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Technology 6 September 2021

Internet News: Satellite Broadband Might Bypass Internet Blocking

Grant Gross
By Grant GrossTechnology Reporter

Avoiding the roadblocks: A new generation of satellite-based broadband services may be able to skirt Internet-blocking schemes from repressive governments, including the Taliban in Afghanistan, Yahoo Finance suggests. SpaceX’s satellite broadband service offers some potential, although the service still depends on ground stations and cost of the service.

Backing off: Apple has delayed a controversial plan to scan device users’ uploaded photos for child pornography, Vice.com reports. Several groups had protested against the plan, saying it would be an invasion of privacy. Apple has “decided to take additional time over the coming months to collect input and make improvements before releasing these critically important child safety features,” the company said.

Bad information travels: Misinformation on Facebook got six times more clicks than factual news during the 2020 U.S. election, according to a study from researchers at New York University and the Université Grenoble Alpes in France. However, Facebook has some problems with the research, the Washington Post reports, saying that it measures engagement with content but not actual views.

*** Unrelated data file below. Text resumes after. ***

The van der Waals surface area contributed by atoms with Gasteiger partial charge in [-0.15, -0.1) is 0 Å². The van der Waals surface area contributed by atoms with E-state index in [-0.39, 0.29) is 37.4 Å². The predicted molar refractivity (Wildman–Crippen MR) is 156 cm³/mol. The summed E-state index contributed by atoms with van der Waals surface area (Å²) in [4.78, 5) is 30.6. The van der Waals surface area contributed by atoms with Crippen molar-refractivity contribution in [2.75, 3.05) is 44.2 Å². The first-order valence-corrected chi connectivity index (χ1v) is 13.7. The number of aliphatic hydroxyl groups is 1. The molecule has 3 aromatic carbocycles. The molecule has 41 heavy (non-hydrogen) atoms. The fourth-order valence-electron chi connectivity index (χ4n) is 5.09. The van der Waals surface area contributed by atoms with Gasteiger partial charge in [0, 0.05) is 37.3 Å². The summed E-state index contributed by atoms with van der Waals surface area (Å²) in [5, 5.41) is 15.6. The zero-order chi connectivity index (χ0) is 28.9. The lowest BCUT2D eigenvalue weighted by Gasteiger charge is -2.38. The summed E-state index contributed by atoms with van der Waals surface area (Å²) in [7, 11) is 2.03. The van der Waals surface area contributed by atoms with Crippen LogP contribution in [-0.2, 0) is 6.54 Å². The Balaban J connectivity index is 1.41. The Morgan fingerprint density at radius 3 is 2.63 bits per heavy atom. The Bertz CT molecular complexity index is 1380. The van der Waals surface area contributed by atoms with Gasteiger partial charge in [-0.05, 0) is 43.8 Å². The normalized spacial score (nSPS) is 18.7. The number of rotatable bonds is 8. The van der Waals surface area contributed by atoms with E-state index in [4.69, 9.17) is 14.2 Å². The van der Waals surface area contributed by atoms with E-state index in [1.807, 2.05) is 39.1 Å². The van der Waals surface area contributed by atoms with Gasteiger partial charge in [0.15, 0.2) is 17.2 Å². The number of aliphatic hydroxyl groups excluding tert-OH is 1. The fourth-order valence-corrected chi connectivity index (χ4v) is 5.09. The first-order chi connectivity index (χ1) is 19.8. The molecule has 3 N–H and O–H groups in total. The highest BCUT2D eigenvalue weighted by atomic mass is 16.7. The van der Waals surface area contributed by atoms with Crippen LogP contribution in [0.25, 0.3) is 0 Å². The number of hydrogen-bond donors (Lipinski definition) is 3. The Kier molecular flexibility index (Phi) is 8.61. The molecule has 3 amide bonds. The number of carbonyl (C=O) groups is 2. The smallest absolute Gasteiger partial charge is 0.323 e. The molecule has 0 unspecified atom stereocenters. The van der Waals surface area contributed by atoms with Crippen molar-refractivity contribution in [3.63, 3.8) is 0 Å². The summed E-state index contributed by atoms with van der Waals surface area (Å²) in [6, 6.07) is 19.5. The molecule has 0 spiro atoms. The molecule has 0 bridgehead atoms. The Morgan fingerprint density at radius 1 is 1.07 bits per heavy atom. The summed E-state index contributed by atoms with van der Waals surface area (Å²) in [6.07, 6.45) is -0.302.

Less than zero: The EU’s top court has rejected so-called zero-rating schemes, the practice by some mobile carriers to exclude selected content and apps from data caps, TechCrunch reports. The Court of Justice ruled that such plans violate net neutrality regulations by favoring some traffic flows over others. Zero-rating plans are “contrary to the general obligation of equal treatment of traffic, without discrimination or interference, as required by the regulation on open internet access,” the court said.

Privacy problems: In other EU legal news, messaging app WhatsApp has been fined US$267 million for not being transparent enough about the user data it shares, The Independent writes. The EU objected to WhatsApp uploading the phone numbers of non-users if one user has consented to it having access to their contacts, among other things.

The spy in your home: Several lawsuits allege that Siri, Alexa, and the Google assistant are listening even when they’re not supposed to, the Washington Post says. A judge in California has ruled that a lawsuit brought against Apple, alleging that Siri has improperly recorded private conversations, can continue.

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Disclaimer: Viewpoints expressed in this post are those of the author and may or may not reflect official Internet Society positions.

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